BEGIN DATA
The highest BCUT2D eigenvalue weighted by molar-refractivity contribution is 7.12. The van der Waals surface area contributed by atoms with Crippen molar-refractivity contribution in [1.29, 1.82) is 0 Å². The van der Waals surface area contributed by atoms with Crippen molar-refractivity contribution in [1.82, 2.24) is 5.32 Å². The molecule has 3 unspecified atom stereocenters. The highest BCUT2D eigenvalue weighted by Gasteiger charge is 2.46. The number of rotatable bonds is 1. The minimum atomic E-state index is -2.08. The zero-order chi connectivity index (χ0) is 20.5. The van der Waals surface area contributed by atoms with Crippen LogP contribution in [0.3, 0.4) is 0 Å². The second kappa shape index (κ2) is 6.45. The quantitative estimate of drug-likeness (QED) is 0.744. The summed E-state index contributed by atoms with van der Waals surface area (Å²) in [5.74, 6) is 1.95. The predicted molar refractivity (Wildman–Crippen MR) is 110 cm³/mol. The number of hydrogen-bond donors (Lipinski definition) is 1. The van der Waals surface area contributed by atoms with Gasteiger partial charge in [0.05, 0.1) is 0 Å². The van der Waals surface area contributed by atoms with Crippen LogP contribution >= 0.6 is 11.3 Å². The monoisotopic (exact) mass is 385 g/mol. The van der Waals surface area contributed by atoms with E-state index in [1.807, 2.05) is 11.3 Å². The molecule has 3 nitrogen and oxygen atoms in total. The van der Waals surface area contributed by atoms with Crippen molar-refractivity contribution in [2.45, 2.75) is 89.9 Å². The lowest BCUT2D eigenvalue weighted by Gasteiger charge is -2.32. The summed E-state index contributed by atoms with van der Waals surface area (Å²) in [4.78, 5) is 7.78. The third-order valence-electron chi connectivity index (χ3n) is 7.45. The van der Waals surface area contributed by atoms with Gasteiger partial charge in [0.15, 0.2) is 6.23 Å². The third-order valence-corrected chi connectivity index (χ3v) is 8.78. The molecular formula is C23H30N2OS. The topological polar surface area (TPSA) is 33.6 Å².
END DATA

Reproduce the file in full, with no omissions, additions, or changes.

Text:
The highest BCUT2D eigenvalue weighted by molar-refractivity contribution is 7.12. The van der Waals surface area contributed by atoms with Crippen molar-refractivity contribution in [1.29, 1.82) is 0 Å². The van der Waals surface area contributed by atoms with Crippen molar-refractivity contribution in [1.82, 2.24) is 5.32 Å². The molecule has 3 unspecified atom stereocenters. The highest BCUT2D eigenvalue weighted by Gasteiger charge is 2.46. The number of rotatable bonds is 1. The minimum atomic E-state index is -2.08. The zero-order chi connectivity index (χ0) is 20.5. The van der Waals surface area contributed by atoms with Crippen LogP contribution in [0.3, 0.4) is 0 Å². The second kappa shape index (κ2) is 6.45. The quantitative estimate of drug-likeness (QED) is 0.744. The summed E-state index contributed by atoms with van der Waals surface area (Å²) in [5.74, 6) is 1.95. The predicted molar refractivity (Wildman–Crippen MR) is 110 cm³/mol. The number of hydrogen-bond donors (Lipinski definition) is 1. The van der Waals surface area contributed by atoms with Gasteiger partial charge in [0.05, 0.1) is 0 Å². The van der Waals surface area contributed by atoms with Crippen LogP contribution >= 0.6 is 11.3 Å². The monoisotopic (exact) mass is 385 g/mol. The van der Waals surface area contributed by atoms with E-state index in [1.807, 2.05) is 11.3 Å². The molecule has 3 nitrogen and oxygen atoms in total. The van der Waals surface area contributed by atoms with Crippen molar-refractivity contribution in [2.45, 2.75) is 89.9 Å². The lowest BCUT2D eigenvalue weighted by Gasteiger charge is -2.32. The summed E-state index contributed by atoms with van der Waals surface area (Å²) in [4.78, 5) is 7.78. The third-order valence-electron chi connectivity index (χ3n) is 7.45. The van der Waals surface area contributed by atoms with Gasteiger partial charge in [0.15, 0.2) is 6.23 Å². The third-order valence-corrected chi connectivity index (χ3v) is 8.78. The molecular formula is C23H30N2OS. The topological polar surface area (TPSA) is 33.6 Å².